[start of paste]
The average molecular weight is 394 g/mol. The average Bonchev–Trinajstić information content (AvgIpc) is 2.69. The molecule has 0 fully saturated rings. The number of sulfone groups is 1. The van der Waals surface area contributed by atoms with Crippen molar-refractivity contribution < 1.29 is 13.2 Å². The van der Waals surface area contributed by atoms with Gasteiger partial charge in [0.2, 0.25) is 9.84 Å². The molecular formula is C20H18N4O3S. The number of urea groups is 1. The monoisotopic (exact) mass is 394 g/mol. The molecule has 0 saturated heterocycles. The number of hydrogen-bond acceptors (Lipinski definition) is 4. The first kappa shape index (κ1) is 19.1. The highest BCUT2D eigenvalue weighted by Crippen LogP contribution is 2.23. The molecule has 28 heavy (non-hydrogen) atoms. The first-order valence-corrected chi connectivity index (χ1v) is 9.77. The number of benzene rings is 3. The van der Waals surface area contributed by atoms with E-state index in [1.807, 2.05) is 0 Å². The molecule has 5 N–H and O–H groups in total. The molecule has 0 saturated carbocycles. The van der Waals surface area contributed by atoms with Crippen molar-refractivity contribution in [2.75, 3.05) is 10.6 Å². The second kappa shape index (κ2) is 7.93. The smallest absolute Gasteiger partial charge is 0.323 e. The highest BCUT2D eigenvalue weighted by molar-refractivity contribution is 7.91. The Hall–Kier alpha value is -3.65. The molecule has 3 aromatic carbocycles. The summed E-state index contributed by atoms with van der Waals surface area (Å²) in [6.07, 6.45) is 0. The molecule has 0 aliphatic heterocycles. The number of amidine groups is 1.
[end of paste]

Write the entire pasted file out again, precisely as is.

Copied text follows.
The average molecular weight is 394 g/mol. The average Bonchev–Trinajstić information content (AvgIpc) is 2.69. The molecule has 0 fully saturated rings. The number of sulfone groups is 1. The van der Waals surface area contributed by atoms with Crippen molar-refractivity contribution < 1.29 is 13.2 Å². The van der Waals surface area contributed by atoms with Gasteiger partial charge in [0.2, 0.25) is 9.84 Å². The molecular formula is C20H18N4O3S. The number of urea groups is 1. The monoisotopic (exact) mass is 394 g/mol. The molecule has 0 saturated heterocycles. The number of hydrogen-bond acceptors (Lipinski definition) is 4. The first kappa shape index (κ1) is 19.1. The highest BCUT2D eigenvalue weighted by Crippen LogP contribution is 2.23. The molecule has 28 heavy (non-hydrogen) atoms. The first-order valence-corrected chi connectivity index (χ1v) is 9.77. The number of benzene rings is 3. The van der Waals surface area contributed by atoms with E-state index in [1.807, 2.05) is 0 Å². The molecule has 5 N–H and O–H groups in total. The molecule has 0 saturated carbocycles. The van der Waals surface area contributed by atoms with Crippen molar-refractivity contribution in [2.75, 3.05) is 10.6 Å². The second kappa shape index (κ2) is 7.93. The smallest absolute Gasteiger partial charge is 0.323 e. The highest BCUT2D eigenvalue weighted by molar-refractivity contribution is 7.91. The Hall–Kier alpha value is -3.65. The molecule has 3 aromatic carbocycles. The summed E-state index contributed by atoms with van der Waals surface area (Å²) in [6.07, 6.45) is 0. The molecule has 0 aliphatic heterocycles. The number of amidine groups is 1.